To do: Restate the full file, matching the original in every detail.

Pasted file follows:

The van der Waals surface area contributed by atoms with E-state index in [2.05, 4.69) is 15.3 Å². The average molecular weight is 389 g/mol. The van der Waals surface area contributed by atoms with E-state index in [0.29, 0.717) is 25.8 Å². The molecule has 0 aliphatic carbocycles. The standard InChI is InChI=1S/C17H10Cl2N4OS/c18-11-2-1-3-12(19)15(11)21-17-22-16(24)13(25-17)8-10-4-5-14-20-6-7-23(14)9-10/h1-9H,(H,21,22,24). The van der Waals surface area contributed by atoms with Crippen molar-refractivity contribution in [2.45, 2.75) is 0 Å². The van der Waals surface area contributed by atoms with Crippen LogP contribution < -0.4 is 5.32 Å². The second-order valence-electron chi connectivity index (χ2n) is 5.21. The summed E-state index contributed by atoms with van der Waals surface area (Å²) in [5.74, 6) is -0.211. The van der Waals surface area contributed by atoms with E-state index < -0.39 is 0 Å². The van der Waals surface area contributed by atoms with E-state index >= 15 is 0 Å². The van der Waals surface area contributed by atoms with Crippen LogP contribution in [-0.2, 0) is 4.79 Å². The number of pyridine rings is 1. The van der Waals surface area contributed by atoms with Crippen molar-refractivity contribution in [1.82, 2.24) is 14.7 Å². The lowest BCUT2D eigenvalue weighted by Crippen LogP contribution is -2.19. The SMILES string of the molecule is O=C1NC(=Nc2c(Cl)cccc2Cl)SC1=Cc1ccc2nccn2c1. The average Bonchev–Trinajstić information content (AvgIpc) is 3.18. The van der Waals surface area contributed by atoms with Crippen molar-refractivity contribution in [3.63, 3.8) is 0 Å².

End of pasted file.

The van der Waals surface area contributed by atoms with E-state index in [2.05, 4.69) is 15.3 Å². The average molecular weight is 389 g/mol. The van der Waals surface area contributed by atoms with E-state index in [0.29, 0.717) is 25.8 Å². The molecule has 0 aliphatic carbocycles. The standard InChI is InChI=1S/C17H10Cl2N4OS/c18-11-2-1-3-12(19)15(11)21-17-22-16(24)13(25-17)8-10-4-5-14-20-6-7-23(14)9-10/h1-9H,(H,21,22,24). The van der Waals surface area contributed by atoms with Crippen molar-refractivity contribution in [2.45, 2.75) is 0 Å². The van der Waals surface area contributed by atoms with Crippen LogP contribution < -0.4 is 5.32 Å². The second-order valence-electron chi connectivity index (χ2n) is 5.21. The summed E-state index contributed by atoms with van der Waals surface area (Å²) in [5.74, 6) is -0.211. The van der Waals surface area contributed by atoms with E-state index < -0.39 is 0 Å². The van der Waals surface area contributed by atoms with E-state index >= 15 is 0 Å². The van der Waals surface area contributed by atoms with Crippen LogP contribution in [-0.2, 0) is 4.79 Å². The number of pyridine rings is 1. The van der Waals surface area contributed by atoms with Crippen molar-refractivity contribution in [1.82, 2.24) is 14.7 Å². The lowest BCUT2D eigenvalue weighted by Crippen LogP contribution is -2.19. The SMILES string of the molecule is O=C1NC(=Nc2c(Cl)cccc2Cl)SC1=Cc1ccc2nccn2c1. The average Bonchev–Trinajstić information content (AvgIpc) is 3.18. The van der Waals surface area contributed by atoms with Crippen molar-refractivity contribution in [3.63, 3.8) is 0 Å².